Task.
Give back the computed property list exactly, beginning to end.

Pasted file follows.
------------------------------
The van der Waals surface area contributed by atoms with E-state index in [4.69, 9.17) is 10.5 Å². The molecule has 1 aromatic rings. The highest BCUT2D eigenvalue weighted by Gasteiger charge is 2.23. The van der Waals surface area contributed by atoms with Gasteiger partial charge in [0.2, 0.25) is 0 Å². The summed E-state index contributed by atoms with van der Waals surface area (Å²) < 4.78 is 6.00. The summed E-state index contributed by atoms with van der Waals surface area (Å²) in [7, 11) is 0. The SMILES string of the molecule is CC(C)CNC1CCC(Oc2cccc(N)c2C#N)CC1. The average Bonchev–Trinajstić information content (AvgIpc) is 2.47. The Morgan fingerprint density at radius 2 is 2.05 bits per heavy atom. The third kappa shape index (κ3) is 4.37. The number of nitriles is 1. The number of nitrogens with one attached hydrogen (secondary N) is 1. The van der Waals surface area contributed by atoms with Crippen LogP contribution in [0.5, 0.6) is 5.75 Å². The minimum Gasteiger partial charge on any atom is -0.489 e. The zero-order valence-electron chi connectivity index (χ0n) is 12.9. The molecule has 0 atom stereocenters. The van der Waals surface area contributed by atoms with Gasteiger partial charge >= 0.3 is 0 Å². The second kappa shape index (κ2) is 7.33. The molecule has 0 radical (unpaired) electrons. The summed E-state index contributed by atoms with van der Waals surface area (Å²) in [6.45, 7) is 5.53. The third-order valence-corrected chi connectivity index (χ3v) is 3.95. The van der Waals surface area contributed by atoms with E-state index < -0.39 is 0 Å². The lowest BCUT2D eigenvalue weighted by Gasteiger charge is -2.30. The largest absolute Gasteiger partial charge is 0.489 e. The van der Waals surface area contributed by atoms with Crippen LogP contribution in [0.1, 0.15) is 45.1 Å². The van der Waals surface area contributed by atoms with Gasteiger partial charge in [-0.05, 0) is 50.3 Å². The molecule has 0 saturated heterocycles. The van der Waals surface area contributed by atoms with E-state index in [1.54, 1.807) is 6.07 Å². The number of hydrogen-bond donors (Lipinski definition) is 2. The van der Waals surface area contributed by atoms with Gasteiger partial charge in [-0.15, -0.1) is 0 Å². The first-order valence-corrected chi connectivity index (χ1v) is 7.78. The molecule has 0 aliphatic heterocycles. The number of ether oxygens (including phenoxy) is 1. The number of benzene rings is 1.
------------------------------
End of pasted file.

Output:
The van der Waals surface area contributed by atoms with E-state index in [4.69, 9.17) is 10.5 Å². The molecule has 1 aromatic rings. The highest BCUT2D eigenvalue weighted by Gasteiger charge is 2.23. The van der Waals surface area contributed by atoms with Gasteiger partial charge in [0.2, 0.25) is 0 Å². The summed E-state index contributed by atoms with van der Waals surface area (Å²) < 4.78 is 6.00. The summed E-state index contributed by atoms with van der Waals surface area (Å²) in [7, 11) is 0. The SMILES string of the molecule is CC(C)CNC1CCC(Oc2cccc(N)c2C#N)CC1. The average Bonchev–Trinajstić information content (AvgIpc) is 2.47. The Morgan fingerprint density at radius 2 is 2.05 bits per heavy atom. The third kappa shape index (κ3) is 4.37. The number of nitriles is 1. The number of nitrogens with one attached hydrogen (secondary N) is 1. The van der Waals surface area contributed by atoms with Crippen LogP contribution in [0.5, 0.6) is 5.75 Å². The minimum Gasteiger partial charge on any atom is -0.489 e. The zero-order valence-electron chi connectivity index (χ0n) is 12.9. The molecule has 0 atom stereocenters. The van der Waals surface area contributed by atoms with Gasteiger partial charge >= 0.3 is 0 Å². The second kappa shape index (κ2) is 7.33. The molecule has 0 radical (unpaired) electrons. The summed E-state index contributed by atoms with van der Waals surface area (Å²) in [6.45, 7) is 5.53. The third-order valence-corrected chi connectivity index (χ3v) is 3.95. The van der Waals surface area contributed by atoms with E-state index < -0.39 is 0 Å². The lowest BCUT2D eigenvalue weighted by Gasteiger charge is -2.30. The largest absolute Gasteiger partial charge is 0.489 e. The van der Waals surface area contributed by atoms with Crippen LogP contribution in [0.1, 0.15) is 45.1 Å². The van der Waals surface area contributed by atoms with Gasteiger partial charge in [-0.05, 0) is 50.3 Å². The molecule has 0 saturated heterocycles. The van der Waals surface area contributed by atoms with E-state index in [1.54, 1.807) is 6.07 Å². The number of hydrogen-bond donors (Lipinski definition) is 2. The van der Waals surface area contributed by atoms with Gasteiger partial charge in [-0.15, -0.1) is 0 Å². The first-order valence-corrected chi connectivity index (χ1v) is 7.78. The molecule has 0 aliphatic heterocycles. The number of ether oxygens (including phenoxy) is 1. The number of benzene rings is 1.